IT HAS BECOME something of a cliché for authors and journalists discussing Eastern Europe to preface their texts with threats that go more or less as follows: "Since this is the region in which both world wars began, it would be best for us to achieve a fuller understanding of the area before it gives birth to a third (and possibly final) conflict." This argument has lost most of its appeal in a world in which the term "balkanization" is more often applied to Africa or Southeast Asia than to the Balkans, but it is certainly true that most Westerners, and particularly Americans, are remarkably ignorant about the large, populous, and increasingly industrial area that lies between the Soviet Union and Germany, the region that the American writer Philip Roth refers to as "The Other Europe."
Eastern Europe is far more of a political expression than a geographical one. It is an area in which very few of the important physical features, such as rivers and mountains, have had a major role in determining boundaries between peoples, cultures, and nations. This is true both within the area itself and in its relationship to the surrounding regions. It is not surprising, therefore, that there are many conflicting definitions of just what comprises Eastern Europe (indeed, some scholars reject the term entirely). Perhaps the only definition that could approach unanimous support is one that simply points out that the solidly Russian areas to the east and the solidly German and Italian lands to the west are not a part of Eastern Europe.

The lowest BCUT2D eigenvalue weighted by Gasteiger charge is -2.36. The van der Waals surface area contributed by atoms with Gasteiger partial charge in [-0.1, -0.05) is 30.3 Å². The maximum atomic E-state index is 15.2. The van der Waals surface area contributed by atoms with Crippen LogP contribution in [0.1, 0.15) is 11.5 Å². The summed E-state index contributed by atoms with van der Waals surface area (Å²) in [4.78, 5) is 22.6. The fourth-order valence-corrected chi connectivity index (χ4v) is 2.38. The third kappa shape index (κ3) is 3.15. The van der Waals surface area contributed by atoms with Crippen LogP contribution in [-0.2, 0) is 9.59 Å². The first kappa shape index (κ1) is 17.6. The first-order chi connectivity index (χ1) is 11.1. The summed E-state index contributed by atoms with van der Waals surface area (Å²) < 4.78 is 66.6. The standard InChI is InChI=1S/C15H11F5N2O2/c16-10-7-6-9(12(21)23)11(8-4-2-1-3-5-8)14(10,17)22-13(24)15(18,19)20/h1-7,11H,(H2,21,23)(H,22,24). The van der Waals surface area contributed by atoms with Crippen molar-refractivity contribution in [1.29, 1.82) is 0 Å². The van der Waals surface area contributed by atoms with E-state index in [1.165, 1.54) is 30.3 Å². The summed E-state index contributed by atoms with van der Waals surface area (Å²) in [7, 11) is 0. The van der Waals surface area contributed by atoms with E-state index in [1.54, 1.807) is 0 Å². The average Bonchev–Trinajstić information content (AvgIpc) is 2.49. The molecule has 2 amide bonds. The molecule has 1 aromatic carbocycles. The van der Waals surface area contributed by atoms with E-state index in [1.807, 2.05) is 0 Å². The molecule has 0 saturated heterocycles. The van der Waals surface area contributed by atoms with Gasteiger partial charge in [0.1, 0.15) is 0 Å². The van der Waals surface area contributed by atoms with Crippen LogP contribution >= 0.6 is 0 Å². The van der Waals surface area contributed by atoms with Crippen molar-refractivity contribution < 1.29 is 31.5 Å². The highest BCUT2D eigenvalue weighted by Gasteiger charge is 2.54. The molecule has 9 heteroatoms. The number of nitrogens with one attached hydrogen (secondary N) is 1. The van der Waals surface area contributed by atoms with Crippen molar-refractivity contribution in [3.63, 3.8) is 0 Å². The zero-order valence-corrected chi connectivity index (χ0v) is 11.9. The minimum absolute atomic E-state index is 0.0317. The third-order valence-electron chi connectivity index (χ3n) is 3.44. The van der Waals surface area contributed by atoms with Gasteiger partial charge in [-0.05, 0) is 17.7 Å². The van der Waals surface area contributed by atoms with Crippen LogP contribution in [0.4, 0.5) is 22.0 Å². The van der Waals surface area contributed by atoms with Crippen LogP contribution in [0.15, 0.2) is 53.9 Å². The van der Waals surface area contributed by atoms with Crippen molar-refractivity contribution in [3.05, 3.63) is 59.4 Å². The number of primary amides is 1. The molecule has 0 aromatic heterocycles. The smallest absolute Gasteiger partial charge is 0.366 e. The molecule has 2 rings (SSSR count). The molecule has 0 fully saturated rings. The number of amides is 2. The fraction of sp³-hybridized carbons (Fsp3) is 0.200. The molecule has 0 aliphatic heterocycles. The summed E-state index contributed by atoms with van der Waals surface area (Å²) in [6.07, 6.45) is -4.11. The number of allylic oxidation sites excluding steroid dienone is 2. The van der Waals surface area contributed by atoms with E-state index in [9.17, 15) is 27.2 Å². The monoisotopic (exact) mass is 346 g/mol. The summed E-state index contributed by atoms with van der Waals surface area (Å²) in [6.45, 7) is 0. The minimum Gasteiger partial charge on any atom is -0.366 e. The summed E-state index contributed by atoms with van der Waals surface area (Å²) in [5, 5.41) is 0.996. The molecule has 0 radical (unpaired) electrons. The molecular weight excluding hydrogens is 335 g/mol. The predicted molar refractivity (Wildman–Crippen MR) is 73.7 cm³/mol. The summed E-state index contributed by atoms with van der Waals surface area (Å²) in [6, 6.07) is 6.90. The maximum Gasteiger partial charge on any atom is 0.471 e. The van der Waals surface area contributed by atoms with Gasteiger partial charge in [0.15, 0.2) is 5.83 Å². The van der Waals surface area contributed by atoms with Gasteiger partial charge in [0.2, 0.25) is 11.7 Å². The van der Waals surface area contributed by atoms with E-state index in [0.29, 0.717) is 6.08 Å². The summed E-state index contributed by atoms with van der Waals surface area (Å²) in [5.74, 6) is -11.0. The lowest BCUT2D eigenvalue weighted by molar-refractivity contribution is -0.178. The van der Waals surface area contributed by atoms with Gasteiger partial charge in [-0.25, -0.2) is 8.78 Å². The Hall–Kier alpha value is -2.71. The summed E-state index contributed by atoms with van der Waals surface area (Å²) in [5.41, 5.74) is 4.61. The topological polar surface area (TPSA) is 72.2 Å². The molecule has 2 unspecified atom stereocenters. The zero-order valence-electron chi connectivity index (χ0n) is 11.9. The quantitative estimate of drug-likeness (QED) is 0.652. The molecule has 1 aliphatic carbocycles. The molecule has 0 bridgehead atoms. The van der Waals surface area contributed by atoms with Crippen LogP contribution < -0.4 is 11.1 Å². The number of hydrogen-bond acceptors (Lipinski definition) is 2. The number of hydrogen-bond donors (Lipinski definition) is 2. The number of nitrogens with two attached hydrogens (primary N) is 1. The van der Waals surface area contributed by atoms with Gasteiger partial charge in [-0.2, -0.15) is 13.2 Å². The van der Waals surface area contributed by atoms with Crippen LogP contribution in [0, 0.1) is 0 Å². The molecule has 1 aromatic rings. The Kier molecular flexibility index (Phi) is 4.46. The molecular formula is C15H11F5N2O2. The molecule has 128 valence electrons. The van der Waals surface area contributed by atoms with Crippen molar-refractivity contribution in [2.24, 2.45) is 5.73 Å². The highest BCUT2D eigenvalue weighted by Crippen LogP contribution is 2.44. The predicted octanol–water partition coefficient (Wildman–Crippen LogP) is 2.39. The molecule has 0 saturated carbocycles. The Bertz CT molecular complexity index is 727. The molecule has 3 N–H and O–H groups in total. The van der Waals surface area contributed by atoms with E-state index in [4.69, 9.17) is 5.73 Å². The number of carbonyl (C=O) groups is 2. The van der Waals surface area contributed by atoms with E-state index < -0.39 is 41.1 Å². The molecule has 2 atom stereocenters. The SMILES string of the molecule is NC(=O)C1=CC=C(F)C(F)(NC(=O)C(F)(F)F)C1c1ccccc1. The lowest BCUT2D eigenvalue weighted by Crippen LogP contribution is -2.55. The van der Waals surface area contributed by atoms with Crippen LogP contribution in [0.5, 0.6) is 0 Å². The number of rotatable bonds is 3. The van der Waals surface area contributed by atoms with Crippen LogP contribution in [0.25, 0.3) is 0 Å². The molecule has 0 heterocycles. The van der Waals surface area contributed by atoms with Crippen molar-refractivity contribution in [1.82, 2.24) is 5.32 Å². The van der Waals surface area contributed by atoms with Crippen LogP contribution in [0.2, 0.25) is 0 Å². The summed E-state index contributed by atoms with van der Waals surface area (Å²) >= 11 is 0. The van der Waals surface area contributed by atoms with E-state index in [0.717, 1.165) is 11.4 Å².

If it is relatively easy to say what Eastern Europe is not, it is far more difficult and much more controversial to say what it is. The most widely accepted definition states that Eastern Europe consists of the territories of the present-day countries of (from north to south): Poland, Czechoslovakia, Hungary, Romania, Yugoslavia, Bulgaria, and Albania.